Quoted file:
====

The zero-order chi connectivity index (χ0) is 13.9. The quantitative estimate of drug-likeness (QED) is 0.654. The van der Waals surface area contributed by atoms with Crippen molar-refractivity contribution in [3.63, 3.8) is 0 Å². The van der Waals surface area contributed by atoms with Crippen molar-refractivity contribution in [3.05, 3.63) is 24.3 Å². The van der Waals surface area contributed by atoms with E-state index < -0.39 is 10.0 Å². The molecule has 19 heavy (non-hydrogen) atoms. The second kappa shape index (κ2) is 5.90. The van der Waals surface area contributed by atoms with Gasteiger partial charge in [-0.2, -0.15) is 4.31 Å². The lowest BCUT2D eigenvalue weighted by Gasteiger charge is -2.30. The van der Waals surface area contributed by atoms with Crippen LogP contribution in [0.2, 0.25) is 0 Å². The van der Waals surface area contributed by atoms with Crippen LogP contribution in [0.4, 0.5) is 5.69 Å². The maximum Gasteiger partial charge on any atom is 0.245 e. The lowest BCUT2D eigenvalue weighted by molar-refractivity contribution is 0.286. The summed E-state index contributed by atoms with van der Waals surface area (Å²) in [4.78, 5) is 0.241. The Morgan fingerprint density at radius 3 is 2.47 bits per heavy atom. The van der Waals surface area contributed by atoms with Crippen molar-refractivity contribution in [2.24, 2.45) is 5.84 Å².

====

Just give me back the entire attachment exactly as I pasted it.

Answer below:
The zero-order chi connectivity index (χ0) is 13.9. The quantitative estimate of drug-likeness (QED) is 0.654. The van der Waals surface area contributed by atoms with Crippen molar-refractivity contribution in [3.63, 3.8) is 0 Å². The van der Waals surface area contributed by atoms with Crippen molar-refractivity contribution in [3.05, 3.63) is 24.3 Å². The van der Waals surface area contributed by atoms with E-state index < -0.39 is 10.0 Å². The molecule has 19 heavy (non-hydrogen) atoms. The second kappa shape index (κ2) is 5.90. The van der Waals surface area contributed by atoms with Gasteiger partial charge in [-0.2, -0.15) is 4.31 Å². The lowest BCUT2D eigenvalue weighted by Gasteiger charge is -2.30. The van der Waals surface area contributed by atoms with Crippen LogP contribution in [0.2, 0.25) is 0 Å². The van der Waals surface area contributed by atoms with Crippen LogP contribution in [0.4, 0.5) is 5.69 Å². The maximum Gasteiger partial charge on any atom is 0.245 e. The lowest BCUT2D eigenvalue weighted by molar-refractivity contribution is 0.286. The summed E-state index contributed by atoms with van der Waals surface area (Å²) in [4.78, 5) is 0.241. The Morgan fingerprint density at radius 3 is 2.47 bits per heavy atom. The van der Waals surface area contributed by atoms with Crippen molar-refractivity contribution in [2.24, 2.45) is 5.84 Å².